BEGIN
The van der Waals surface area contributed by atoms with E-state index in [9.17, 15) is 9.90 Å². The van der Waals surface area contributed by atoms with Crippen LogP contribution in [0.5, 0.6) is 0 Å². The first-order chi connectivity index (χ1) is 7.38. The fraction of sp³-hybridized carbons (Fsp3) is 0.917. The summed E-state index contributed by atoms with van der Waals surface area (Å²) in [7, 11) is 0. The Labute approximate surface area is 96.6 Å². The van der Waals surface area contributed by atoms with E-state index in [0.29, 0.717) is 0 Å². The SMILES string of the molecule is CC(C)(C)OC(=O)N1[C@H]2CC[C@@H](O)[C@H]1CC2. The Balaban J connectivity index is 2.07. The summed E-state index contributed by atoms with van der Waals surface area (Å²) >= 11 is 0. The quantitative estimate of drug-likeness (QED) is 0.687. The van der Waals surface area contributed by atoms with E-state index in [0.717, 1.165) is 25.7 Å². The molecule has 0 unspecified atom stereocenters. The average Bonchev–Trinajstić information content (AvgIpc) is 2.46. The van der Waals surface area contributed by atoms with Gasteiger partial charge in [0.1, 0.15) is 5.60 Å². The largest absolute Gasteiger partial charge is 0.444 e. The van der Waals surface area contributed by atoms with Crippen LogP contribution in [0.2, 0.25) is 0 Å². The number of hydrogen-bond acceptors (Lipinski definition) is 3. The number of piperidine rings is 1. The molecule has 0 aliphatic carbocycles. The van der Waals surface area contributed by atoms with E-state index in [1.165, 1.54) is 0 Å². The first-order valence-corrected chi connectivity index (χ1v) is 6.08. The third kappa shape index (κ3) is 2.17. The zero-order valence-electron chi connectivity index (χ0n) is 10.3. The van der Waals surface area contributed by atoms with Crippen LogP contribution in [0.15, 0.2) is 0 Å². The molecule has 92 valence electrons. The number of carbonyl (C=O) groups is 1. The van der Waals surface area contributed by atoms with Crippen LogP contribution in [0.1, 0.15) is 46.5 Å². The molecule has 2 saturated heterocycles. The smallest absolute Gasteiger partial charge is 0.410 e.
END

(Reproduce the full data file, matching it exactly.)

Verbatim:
The van der Waals surface area contributed by atoms with E-state index in [9.17, 15) is 9.90 Å². The van der Waals surface area contributed by atoms with Crippen LogP contribution in [0.5, 0.6) is 0 Å². The first-order chi connectivity index (χ1) is 7.38. The fraction of sp³-hybridized carbons (Fsp3) is 0.917. The summed E-state index contributed by atoms with van der Waals surface area (Å²) in [7, 11) is 0. The Labute approximate surface area is 96.6 Å². The van der Waals surface area contributed by atoms with E-state index in [0.29, 0.717) is 0 Å². The SMILES string of the molecule is CC(C)(C)OC(=O)N1[C@H]2CC[C@@H](O)[C@H]1CC2. The Balaban J connectivity index is 2.07. The summed E-state index contributed by atoms with van der Waals surface area (Å²) >= 11 is 0. The quantitative estimate of drug-likeness (QED) is 0.687. The van der Waals surface area contributed by atoms with E-state index in [0.717, 1.165) is 25.7 Å². The molecule has 0 unspecified atom stereocenters. The average Bonchev–Trinajstić information content (AvgIpc) is 2.46. The van der Waals surface area contributed by atoms with Gasteiger partial charge in [0.1, 0.15) is 5.60 Å². The largest absolute Gasteiger partial charge is 0.444 e. The van der Waals surface area contributed by atoms with Crippen LogP contribution in [0.2, 0.25) is 0 Å². The number of hydrogen-bond acceptors (Lipinski definition) is 3. The number of piperidine rings is 1. The molecule has 0 aliphatic carbocycles. The van der Waals surface area contributed by atoms with E-state index in [1.165, 1.54) is 0 Å². The first-order valence-corrected chi connectivity index (χ1v) is 6.08. The third kappa shape index (κ3) is 2.17. The zero-order valence-electron chi connectivity index (χ0n) is 10.3. The van der Waals surface area contributed by atoms with Crippen LogP contribution in [0.15, 0.2) is 0 Å². The molecule has 92 valence electrons. The number of carbonyl (C=O) groups is 1. The van der Waals surface area contributed by atoms with Crippen LogP contribution in [0.1, 0.15) is 46.5 Å². The molecule has 2 saturated heterocycles. The smallest absolute Gasteiger partial charge is 0.410 e.